News 21: Reporting on a Changing America

how it works

Students selected for the News21 program participate in a spring seminar and a summer reporting project.

Voting Wars

Students from 18 universities investigate voter access and participation in a presidential election year.

Join the Team

News21 now welcomes students from all journalism schools. Applications are due Nov. 10.

Partners

Student work has appeared in numerous national publications.

Awards

News21 stories and projects have been honored in multiple journalism awards contests.

Foundations support News21 fellows:The John S. and James L. Knight Foundation and the Carnegie Corporation of New York have provided millions of dollars in funding for News21 since the program's inception in 2005. For a history of News21, go to https://cronkite.asu.edu/experience/news21.

Other support comes from foundations and philanthropic organizations that support the work of individual fellows. These include the Ethics and Excellence in Journalism Foundation, the Hearst Foundations, the Donald W. Reynolds Foundation, the Peter Kiewit Foundation and Women & Philanthropy, part of the ASU Foundation.

Big Journalism On Campus (PDF)

Leonard Downie Jr., vice-president-at-large and former editor of The Washington Post, writes about how journalism schools are producing high-level reporting that is making its way into major news outlets.

Each year’s News21 national investigative reporting project begins with a spring semester seminar to do research, planning and preliminary reporting and multimedia preparation for the project that will be executed during the summer in the News21 newsroom at Arizona State University’s Walter Cronkite School of Journalism and Mass Communication.

Students selected for the News21 project at Cronkite and participating universities throughout the country participate in the weekly teleconferenced seminar using Adobe Connect software. The Cronkite students take the class for academic credit and several students from other universities get credit through their schools. All students must successful complete the seminar to qualify for the summer program.

Some students also enroll in a companion Accountability Journalism seminar on the history, techniques and ethics of investigative reporting. Cronkite’s Weil Professor of Journalism, Leonard Downie Jr., former executive editor of The Washington Post, conducts both seminars, with assistance from the News21 editor, other members of the Cronkite faculty and visiting journalists.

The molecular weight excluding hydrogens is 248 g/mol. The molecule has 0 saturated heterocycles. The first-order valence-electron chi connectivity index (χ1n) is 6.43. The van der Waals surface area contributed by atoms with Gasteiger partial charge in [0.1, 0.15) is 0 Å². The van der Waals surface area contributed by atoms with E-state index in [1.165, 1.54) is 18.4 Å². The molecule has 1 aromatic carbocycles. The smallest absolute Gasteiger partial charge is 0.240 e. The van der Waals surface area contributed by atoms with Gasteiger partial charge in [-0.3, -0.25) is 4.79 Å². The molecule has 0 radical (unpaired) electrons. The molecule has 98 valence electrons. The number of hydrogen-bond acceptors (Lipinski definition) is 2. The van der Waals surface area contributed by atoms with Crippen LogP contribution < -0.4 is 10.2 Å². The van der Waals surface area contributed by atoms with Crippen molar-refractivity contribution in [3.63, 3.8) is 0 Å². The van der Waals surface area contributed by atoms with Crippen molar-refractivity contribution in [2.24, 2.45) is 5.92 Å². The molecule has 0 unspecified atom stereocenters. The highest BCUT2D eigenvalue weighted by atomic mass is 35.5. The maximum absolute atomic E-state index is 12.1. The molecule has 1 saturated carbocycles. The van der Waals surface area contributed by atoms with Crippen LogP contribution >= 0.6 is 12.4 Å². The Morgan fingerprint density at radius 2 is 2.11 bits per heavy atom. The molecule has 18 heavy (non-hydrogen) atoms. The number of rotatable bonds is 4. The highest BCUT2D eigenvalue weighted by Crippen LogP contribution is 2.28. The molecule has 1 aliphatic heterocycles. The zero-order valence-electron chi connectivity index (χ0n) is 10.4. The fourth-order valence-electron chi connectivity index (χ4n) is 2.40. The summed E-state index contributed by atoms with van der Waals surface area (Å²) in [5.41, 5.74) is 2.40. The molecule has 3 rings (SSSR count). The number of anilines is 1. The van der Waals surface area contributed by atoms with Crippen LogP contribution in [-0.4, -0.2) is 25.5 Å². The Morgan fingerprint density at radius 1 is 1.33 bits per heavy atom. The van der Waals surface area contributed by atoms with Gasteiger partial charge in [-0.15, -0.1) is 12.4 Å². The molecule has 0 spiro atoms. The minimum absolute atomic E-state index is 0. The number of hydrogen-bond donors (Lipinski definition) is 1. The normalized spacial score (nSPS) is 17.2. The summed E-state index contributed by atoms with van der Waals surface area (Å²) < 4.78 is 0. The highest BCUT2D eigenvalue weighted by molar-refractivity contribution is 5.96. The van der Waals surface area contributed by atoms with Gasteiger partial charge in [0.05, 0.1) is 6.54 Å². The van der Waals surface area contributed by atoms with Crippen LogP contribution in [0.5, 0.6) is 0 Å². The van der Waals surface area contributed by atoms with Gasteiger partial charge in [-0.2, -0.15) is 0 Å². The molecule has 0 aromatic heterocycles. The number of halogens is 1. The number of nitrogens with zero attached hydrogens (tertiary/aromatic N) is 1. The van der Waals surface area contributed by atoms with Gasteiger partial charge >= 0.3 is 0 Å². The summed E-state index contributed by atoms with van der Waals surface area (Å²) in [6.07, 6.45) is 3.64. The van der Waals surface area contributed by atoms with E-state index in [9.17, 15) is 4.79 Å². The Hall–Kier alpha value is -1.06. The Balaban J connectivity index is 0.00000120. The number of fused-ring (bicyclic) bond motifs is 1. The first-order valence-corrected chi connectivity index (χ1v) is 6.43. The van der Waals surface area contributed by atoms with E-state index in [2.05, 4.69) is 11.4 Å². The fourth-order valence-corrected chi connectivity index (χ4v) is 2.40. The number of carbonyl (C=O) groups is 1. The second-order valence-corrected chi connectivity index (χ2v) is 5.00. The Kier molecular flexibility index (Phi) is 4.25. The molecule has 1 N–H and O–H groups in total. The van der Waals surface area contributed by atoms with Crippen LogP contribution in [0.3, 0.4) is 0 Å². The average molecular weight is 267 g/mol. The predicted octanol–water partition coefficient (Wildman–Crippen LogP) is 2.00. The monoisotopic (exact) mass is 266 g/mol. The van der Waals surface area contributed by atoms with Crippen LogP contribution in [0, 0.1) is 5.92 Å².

Once the topic for each year’s national investigative reporting project has been selected, the News21 seminar combines teleconferenced lectures by and interviews with academic and other experts on the subject with research reports from teams of the seminar’s students.

Speakers for the 2012 News21 national project on voting rights included academic experts at ASU, Rutgers University and the Program for Excellence in Election Administration at the University of Minnesota’s Humphrey School of Public Affairs; the Secretary of State of Georgia, representatives of the Brennan Center for Justice at the New York University Law School, the Heritage Foundation, the National Republican Lawyers Association, and the Advancement Project. Visiting journalists included the politics editor and the investigations editor of The Washington Post.

The seminar’s student journalists at Cronkite and 11 other universities, working in teams of one to three student journalists each, interviewed other experts, government officials, interest group advocates and prospective voters in more than a dozen states across the country. They reported their findings – along with ideas for stories and multimedia based on their findings – to the seminar in teleconferenced power-point presentations with graphics, databases, photos and video. They also shared research and reporting all semester long on an internal class blog.

In the latter weeks of the seminar, a budget for the journalism to be produced during the summer was created from all this research and reporting. Student reporters were assigned to stories based on topics they focused on in their research and their multimedia skills.

For the award-winning 2011 News21 national investigative reporting project on food safety, a similar teleconferenced spring semester national seminar included students in classrooms at Cronkite and colleges of journalism at the University of Maryland and the University of Nebraska. Speakers included experts from several universities and a number of food safety organizations; the deputy commissioner of the U. S. Food and Drug Administration, the director of Agriculture and Food Safety Issues of the U. S. Government Accountability Office and an Arizona organic farmer. Student reporters went to farms, meat and produce processing plants and federal imported food inspection sites from coast to coast.

Selection into the summer reporting program is on a competitive basis. Students must complete the seminar and pitch projects for the summer, which are evaluated by the seminar professor and the News21 summer editor.

Preparations for the spring semester seminar begin during the preceding fall semester when Professor Downie and the News21 editor do their own preliminary research on the selected topic, find readings to put into the syllabus and locate and interview prospective speakers. A teaching assistant is chosen in advance to help with the preparations, including the teleconference arrangements, the class blog and other communications among students scattered across the country. 

Big Journalism On Campus

Leonard Downie Jr., vice-president-at-large and former editor of The Washington Post, writes about how journalism schools are producing high-level reporting that is making its way into major news outlets.